The Australian Institute of Architects has lauded recent changes to Melbourne’s planning laws, calling them “extremely generous” controls that are both sensible and in the public interest.
The Victorian state government introduced interim planning laws for the city’s CBD that restrict plot ratios to 24:1, impose new height limits, require more space between buildings and assign the City of Melbourne a greater role in planning processes.
“There’s no doubt that they were necessary. The developments that we’ve been seeing approved and built are pretty unrestrained – up to plot ratios of 40 – which is just unheard of in other cities,” said the Institute’s Victorian chapter president Peter Malatt.
“This control will bring more certainty about what will or will not be approved and it is certainly to the public benefit in terms of getting more open space, reducing the overshadowing and wind effects and preventing a canyon effect through the city.”
Malatt said it was likely that some architecture and design professionals would experience short term setbacks from the changes.
“There will be some short term pain because unfortunately people who have been part way through a design project are really caught now with a very significant change to the development control, and they’re going to have to redesign and either negotiate a new fee for that redesign or if they’re not very far into the project, just start again,” he said.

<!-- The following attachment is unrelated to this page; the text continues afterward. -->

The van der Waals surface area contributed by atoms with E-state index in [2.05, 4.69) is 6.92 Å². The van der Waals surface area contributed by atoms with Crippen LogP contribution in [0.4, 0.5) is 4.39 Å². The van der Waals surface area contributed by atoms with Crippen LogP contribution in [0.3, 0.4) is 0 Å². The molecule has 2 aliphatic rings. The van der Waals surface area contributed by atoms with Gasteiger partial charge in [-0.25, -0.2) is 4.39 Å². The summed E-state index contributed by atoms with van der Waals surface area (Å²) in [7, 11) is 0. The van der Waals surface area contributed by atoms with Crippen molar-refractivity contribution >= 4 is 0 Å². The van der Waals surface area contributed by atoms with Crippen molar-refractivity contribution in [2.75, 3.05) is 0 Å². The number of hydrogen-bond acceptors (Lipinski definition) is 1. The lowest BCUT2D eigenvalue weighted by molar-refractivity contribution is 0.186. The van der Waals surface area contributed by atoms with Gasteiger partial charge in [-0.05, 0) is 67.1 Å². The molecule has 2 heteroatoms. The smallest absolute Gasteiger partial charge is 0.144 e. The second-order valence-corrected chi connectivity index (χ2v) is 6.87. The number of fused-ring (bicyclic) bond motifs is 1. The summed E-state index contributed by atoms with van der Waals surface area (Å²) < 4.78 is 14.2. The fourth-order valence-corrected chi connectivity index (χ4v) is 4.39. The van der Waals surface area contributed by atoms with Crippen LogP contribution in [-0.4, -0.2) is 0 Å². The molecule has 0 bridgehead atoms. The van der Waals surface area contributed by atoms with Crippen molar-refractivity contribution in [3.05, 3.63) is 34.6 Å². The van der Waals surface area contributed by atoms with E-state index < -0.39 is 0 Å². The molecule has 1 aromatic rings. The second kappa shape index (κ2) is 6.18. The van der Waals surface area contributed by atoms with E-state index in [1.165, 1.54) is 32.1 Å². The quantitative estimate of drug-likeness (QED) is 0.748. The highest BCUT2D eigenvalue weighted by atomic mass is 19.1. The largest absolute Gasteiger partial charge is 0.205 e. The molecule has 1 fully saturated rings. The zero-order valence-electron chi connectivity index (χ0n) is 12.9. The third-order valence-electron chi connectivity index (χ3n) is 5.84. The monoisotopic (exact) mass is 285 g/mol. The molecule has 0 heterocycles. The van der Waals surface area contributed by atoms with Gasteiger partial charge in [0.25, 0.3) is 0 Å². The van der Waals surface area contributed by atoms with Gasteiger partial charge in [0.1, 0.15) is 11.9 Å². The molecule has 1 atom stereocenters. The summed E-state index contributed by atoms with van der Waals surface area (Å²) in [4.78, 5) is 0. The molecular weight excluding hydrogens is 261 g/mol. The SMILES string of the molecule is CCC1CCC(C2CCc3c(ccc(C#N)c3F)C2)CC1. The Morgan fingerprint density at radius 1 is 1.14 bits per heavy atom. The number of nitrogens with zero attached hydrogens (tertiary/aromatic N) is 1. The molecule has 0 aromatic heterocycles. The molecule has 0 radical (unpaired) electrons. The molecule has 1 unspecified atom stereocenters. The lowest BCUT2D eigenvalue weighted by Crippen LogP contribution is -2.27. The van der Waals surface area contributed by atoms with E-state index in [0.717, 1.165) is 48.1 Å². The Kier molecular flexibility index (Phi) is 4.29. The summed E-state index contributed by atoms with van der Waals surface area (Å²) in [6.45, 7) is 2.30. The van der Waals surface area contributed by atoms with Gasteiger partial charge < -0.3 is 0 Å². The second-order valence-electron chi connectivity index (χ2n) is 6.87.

The laws drew harsh criticism from the Urban Development Institute of Australia, who said they could undermine the city’s property market. But Malatt disputes this notion, pointing to the fact that Melbourne’s interim plot ratio controls are double Sydney’s, which only allow a plot ratio of 11 to 1, and more than double New York and Hong Kong’s plot ratios of 10 to 1.
“I really don’t think it can be said that the government is preventing development because they’re extremely generous controls in many ways.” he said.
“They’re just trying reign in the very high density that we’re seeing in some projects.”
Proposed changes will be available for consulation early in 2016, and updates to the Melbourne Planning Scheme to replace the interim laws are expected in the second half of 2016.